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album reviews

Frank Zappa

Apostrophe (')

Having proven his stellar musicianship on a series of instrumental-based solo albums, Frank Zappa is now returning to the musical satire on which his formidable reputation was built. Apostrophe turns out to be so brilliantly successful, though, that it seems as though he's never left this field. Songs like "Stinkfoot" and "St. Alfonzo's Pancake Breakfast" again attest to Zappa's abilities at contorting song forms to serve his distorted purposes: They're a welcome reminder ... | More »

Carly Simon

Hotcakes

Hotcakes holds up well and represents an intelligent approach to commercial record making. Her past albums were serious-sounding with playful overtones; Hotcakes is playful-sounding with some serious overtones — a balance that best suits her for the time being. But lest she is mistakenly stereotyped as a mere light artist, "Think I'm Gonna Have a Baby," "Forever My Love" and especially "Haven't Got Time for the Pain" are substantial songs and performances, superior to almost e... | More »

Aerosmith

Get Your Wings Columbia

Maintaining an agile balance between Yardbirds- and Who-styled rock and Seventies heavy metal, Aerosmith's second album surges with pent-up fury yet avoids the excesses to which many of their peers succumb. The music of the five-member group contains the vital elements of economy and control — no ill-advised solo extravaganzas. The snarling chords of guitarists Joe Perry and Brad Whitford tautly propel each number, jibing neatly with the rawness of singer Steven Tyler, whose discip... | More »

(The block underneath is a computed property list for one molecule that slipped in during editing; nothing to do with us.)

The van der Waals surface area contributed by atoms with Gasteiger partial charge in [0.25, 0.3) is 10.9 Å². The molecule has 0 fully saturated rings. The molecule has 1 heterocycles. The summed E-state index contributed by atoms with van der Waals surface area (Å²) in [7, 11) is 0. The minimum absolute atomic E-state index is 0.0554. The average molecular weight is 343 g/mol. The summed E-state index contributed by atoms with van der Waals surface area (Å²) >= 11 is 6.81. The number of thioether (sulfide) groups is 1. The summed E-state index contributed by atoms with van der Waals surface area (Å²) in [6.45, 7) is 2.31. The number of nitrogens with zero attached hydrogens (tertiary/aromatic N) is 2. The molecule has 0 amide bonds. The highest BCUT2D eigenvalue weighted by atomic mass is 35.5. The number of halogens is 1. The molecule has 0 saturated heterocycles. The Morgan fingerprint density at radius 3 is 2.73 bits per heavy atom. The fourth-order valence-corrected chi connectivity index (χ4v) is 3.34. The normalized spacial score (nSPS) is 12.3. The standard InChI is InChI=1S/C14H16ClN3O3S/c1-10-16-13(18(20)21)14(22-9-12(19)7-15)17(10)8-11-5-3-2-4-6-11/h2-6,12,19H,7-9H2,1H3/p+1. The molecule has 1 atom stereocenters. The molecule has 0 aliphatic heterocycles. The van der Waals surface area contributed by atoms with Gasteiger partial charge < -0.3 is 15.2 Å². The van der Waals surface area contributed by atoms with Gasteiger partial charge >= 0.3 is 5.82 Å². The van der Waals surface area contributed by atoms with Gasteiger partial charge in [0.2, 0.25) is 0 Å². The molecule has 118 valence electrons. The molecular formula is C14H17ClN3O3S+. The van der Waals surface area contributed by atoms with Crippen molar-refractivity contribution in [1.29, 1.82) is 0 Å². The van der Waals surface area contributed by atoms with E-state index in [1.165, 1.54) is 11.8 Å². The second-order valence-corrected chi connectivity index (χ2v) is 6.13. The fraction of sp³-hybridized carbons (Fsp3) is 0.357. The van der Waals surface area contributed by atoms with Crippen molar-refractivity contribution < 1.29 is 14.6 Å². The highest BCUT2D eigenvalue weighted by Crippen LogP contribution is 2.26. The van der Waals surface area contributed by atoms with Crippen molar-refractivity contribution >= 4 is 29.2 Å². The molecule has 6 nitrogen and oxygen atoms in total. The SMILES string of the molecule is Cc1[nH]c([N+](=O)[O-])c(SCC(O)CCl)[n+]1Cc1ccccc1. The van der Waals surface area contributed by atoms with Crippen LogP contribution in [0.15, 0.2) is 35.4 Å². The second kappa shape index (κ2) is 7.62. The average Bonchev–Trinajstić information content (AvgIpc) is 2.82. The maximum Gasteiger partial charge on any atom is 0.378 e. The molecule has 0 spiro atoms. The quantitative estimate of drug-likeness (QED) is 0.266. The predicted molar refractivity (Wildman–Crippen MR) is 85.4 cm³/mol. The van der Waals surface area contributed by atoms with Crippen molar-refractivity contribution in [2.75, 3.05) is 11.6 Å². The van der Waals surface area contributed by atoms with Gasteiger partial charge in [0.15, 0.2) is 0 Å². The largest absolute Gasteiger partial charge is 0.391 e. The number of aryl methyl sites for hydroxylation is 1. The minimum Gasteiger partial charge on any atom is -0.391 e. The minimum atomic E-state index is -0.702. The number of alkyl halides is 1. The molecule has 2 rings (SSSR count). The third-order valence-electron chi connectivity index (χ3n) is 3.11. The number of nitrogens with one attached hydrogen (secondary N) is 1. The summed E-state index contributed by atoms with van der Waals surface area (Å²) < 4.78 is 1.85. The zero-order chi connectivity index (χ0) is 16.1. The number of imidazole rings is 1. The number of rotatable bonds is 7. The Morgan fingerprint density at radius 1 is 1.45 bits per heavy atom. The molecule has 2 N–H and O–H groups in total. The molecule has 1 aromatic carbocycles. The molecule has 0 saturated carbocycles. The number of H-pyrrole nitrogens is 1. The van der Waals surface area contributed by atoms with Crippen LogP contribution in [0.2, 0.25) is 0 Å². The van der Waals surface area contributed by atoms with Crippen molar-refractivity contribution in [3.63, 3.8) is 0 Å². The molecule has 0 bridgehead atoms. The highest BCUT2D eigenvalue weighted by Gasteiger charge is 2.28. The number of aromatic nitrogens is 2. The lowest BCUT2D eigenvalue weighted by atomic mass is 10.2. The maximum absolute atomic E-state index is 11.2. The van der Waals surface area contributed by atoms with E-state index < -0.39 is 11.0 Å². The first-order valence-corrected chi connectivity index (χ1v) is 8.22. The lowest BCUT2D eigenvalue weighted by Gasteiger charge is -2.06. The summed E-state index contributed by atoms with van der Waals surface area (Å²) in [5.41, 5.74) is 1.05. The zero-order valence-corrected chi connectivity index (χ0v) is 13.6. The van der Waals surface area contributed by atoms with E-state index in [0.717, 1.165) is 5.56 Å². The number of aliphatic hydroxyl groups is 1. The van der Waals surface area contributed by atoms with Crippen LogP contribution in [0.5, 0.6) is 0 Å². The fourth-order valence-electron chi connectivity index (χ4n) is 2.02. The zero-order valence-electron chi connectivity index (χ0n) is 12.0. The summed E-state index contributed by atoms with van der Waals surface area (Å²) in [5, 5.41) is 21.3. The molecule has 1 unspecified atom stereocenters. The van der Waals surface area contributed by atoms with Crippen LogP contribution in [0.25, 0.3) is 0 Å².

Stevie Wonder

Innervisions Tamla

With his last three albums Stevie Wonder has replaced Sly Stone as the most significant individual black innovator in the twin fields of R&B and rock. He has also replaced him as the most popular black music personality: Wonder's appeal now crosses every boundary. His music always sounds free and, at his best, he does things no one else can. "Living for the City" has the most compelling — pounding, throbbing, unyielding — beat to be heard anywhere at all. And though that ... | More »

May 23, 1974

Cat Stevens

Buddha And The Chocolate Box

The last really good Cat Stevens song, two albums back, was appropriately titled "I Can't Keep It In." Since then he's been pouring out separate streams of interesting melody and dubious verbiage, streams that never converge. That would not necessarily be a problem — Stevens remains a gifted composer no matter what — were it not for the fact that his lyrics become so much more strident and incoherent with each progressively less promising effort. However fresh and idi... | More »

Eagles

On The Border Elektra

Most of the ten songs here are in some way related to escape, or to the failures that necessitate it. But the Eagles' point of view toward their material varies so wildly that it's hard to believe even they take it seriously. "My Man," Bernie Leadon's gentle epitaph for a "very talented guy" (who seems to be Gram Parsons), is completely at odds with the jovial necrophilia of "James Dean," a strong and (I hope) slightly facetious rocker that hands its subject a rather abrupt kis... | More »